Bible text: Exodus 3:7-12
I love reading the story of how God calls Moses to go to Egypt, confront Pharaoh, and lead the Israelites out into freedom. It is told in Exodus, chapters 3 and 4.
I love the story because Moses is such a reluctant leader. He raises one objection after another as to why God has chosen the wrong man. This series of objections climaxes with his blatant and direct statement to God in Exodus 4:13: “O my Lord, please send someone else.” Talk about hutzpah with God.
When we talk about God being in the transformation business, there is no better example than Moses before and after.
I was reading this call story recently when one thing God says jumped out at me as it had never done before. In Exodus 3:7-10, God reveals for the first time why he has confronted Moses out of the burning bush. He is calling Moses to the daunting task of leading the Israelites out of Egyptian bondage.
This evokes Moses’ first objection, “Who am I that I should go to Pharaoh, and bring the Israelites out of Egypt?” Moses does not see himself at being up to the task—at all. This is more than a big hairy goal. It’s an impossible goal.
God responds: “I will be with you, and this shall be the sign for you that it is I who sent you: when you have brought the people out of Egypt, you shall worship God on this mountain.”
God promises to be with Moses. God also assures Moses that he will be with Moses with a sign: when Moses’ task is complete, he and the Israelites will worship God on this mountain of Sinai.
Now most of us when we seek a sign from God seek some kind of divine guarantee that God is truly with us. We want proof that the promise will be delivered. And we want that proof here and now.
But God gives a proof that lies in the future, not in the here and now. Moses will know that God was with him when in the future he arrives back at Mount Sinai. In the meantime Moses must live by trusting in a promise that has no guarantee in the present. He must, like all the faithful through the ages, walk by faith, not by certainty. He must trust in God’s promises, period.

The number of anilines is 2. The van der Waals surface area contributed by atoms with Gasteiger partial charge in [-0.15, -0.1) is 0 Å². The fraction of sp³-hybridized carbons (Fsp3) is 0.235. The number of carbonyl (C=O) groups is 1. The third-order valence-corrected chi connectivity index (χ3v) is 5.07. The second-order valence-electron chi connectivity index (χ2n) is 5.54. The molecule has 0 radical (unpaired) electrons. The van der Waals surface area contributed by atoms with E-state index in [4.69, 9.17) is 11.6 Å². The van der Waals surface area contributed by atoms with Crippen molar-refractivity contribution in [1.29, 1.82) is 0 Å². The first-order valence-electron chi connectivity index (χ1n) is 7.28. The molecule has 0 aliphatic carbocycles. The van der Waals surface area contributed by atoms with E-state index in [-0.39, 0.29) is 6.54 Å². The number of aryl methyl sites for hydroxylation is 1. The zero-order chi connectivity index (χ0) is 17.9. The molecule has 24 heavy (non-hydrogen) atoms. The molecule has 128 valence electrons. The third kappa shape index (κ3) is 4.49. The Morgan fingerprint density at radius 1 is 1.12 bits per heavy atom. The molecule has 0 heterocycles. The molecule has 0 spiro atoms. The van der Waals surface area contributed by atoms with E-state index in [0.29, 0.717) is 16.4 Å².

The life of faith is challenging. And sometimes I worry that I have been deluded into adopting a way of life that is nothing but foggy illusion, illusion that will vanish when the burning heat of reality settles in. I long for certainty, but certainty is not given. We walk by trust, not clarity.
The clarity comes, paradoxically, by hindsight. I have found that when I am living out the life of faith, I have no certainty that God is with me and directing my life. Living can feel very confusing and sometimes disorienting. But as I look back on my life journey, I begin to see how God was at work in all that confusion, leading me forward into the man I have now become.
When that happens, I feel a sense of awe. The promise to Moses and to each one of us has proved true. God was with us. With hindsight, we see providence at work in a way we can never perceive as we look into the future.
I can never prove to you that God is at work in your life. All I can do is tell my own story and share the story of those whom we read in the Bible, people like Moses. The proof of what I say and the Bible says will be your own experience, as you step out fearfully into a life of trust.
So the life of faith always involves risk, but maybe that is also what makes it an adventure.